• Examples of learning objectives:
    • Specify the thickness of a galvanized coating based on atmospheric data? ( level 2)
    • Select an alloy that could be coupled with titanium in seawater application? (level 1)
    • Calculate the number of sacrificial anodes that would be required to form a calcareous deposit on a steel pile immersed in seawater. (level 5)

Analysis

  • Analysis refers to the ability to break down material into its component parts so that its organizational structure may be understood. This may include the identification of parts, analysis of the relationship between parts, and recognition of the organizational principles involved. Learning outcomes here represent a higher intellectual level than comprehension and application because they require an understanding of both the content and the structural form of the material.
  • Breaks down; correlates; diagrams; differentiates; discriminates; distinguishes; focuses; illustrates; infers; limits; outlines; points out; prioritizes; recognizes; separates; subdivides.
  • Examples of learning objectives:
    • From a series of pictures and context description identify the forms of corrosion that were involved in a failure?(level 2)
    • What could be the consequences to operate a stainless steel vessel with deaerated water when the specifications are written for aerated water ? (level 3)
    • Evaluate the corrosion monitoring needs of a chemical processing plant and design a cost effective strategy to generate reliable data. (level 5)

Synthesis

  • Synthesis refers to the ability to put parts together to form a new whole. This may involve the production of a unique communication, a plan of operations (research proposal), or a set of abstract relations (scheme for classifying information). Learning outcomes in this area stress creative behaviors, with major emphasis on the formulation of new patterns or structure.
  • Adapts; anticipates; categorizes; collaborates; combines; communicates; compares; compiles; composes; contrasts; creates; designs; devises; expresses; facilitates; formulates; generates; incorporates; individualizes; initiates; integrates; intervenes; models; modifies; negotiates; plans; progresses; rearranges; reconstructs; reinforces; reorganizes; revises; structures; substitutes; validates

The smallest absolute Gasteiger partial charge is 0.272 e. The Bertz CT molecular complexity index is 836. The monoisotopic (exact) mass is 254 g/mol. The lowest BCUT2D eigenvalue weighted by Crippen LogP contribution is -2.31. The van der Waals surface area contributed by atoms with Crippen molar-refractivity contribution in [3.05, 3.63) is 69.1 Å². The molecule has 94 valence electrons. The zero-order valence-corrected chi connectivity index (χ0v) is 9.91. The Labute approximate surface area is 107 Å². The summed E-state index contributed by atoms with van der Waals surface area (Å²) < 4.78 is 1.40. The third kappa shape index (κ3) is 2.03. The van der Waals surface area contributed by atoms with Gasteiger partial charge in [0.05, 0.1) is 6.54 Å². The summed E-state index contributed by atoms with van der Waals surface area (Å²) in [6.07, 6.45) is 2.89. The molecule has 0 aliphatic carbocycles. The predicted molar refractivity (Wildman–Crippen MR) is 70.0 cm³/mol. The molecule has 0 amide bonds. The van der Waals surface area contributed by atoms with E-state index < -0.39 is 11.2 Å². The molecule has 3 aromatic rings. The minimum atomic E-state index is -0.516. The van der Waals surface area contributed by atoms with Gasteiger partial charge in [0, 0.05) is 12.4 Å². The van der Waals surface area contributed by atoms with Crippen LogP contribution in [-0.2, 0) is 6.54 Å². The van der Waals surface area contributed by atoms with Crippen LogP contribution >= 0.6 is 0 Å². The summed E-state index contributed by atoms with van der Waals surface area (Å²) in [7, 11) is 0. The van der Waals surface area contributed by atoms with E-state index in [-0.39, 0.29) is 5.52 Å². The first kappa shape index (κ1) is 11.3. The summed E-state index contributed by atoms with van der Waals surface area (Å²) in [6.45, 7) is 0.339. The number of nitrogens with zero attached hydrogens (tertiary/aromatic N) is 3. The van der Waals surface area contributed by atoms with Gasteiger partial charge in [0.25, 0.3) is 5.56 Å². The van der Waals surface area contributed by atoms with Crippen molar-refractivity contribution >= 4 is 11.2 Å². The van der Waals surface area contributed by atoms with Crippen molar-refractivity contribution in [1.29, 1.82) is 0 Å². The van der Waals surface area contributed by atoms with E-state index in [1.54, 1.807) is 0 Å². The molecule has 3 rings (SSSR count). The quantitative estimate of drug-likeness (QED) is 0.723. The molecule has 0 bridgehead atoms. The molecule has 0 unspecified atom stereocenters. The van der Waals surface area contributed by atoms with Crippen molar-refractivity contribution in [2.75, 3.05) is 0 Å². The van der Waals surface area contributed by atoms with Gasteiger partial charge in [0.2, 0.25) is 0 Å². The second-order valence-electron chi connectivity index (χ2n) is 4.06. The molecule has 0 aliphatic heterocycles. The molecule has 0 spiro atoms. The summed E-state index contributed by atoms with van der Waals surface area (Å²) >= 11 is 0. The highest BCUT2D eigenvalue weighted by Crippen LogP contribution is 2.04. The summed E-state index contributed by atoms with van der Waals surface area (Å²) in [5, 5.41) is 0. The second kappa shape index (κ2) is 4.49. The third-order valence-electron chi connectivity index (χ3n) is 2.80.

• Examples of learning objectives:
    • Following the identification of the forms of corrosion that were involved in a failure, recommend a solution to avoid this failure? (level 3)
    • Design a testing scenario to assess the susceptibility of an alloy to be used in a given environment? (level 2)
    • Create a set of guidelines to determine the points of a plant susceptible to localized corrosion. (level 2)

Evaluation

  • Evaluation is concerned with the ability to judge the value of material for a given purpose. The judgments are to be based on definite criteria. These may be internal criteria (organization) or external criteria (relevance to the purpose) and the student may determine the criteria or be given them. Learning outcomes in this area are highest in the cognitive hierarchy because they contain elements of all the other categories, plus conscious value judgments based on clearly defined criteria.
  • Appraises; compares & contrasts; concludes; criticizes; critiques; decides; defends; interprets; judges; justifies; reframes; supports.
  • Examples of learning objectives:
    • Choose a paint schedule for the maintenance of an outdoor structure? (level 2)
    • Evaluate the level of galvanic coupling between two metals using basic kinetic information?(level 4)
    • Using straight value depreciation, decide between two copper-nickel alloys for the design of a heat exchanger. (level 1)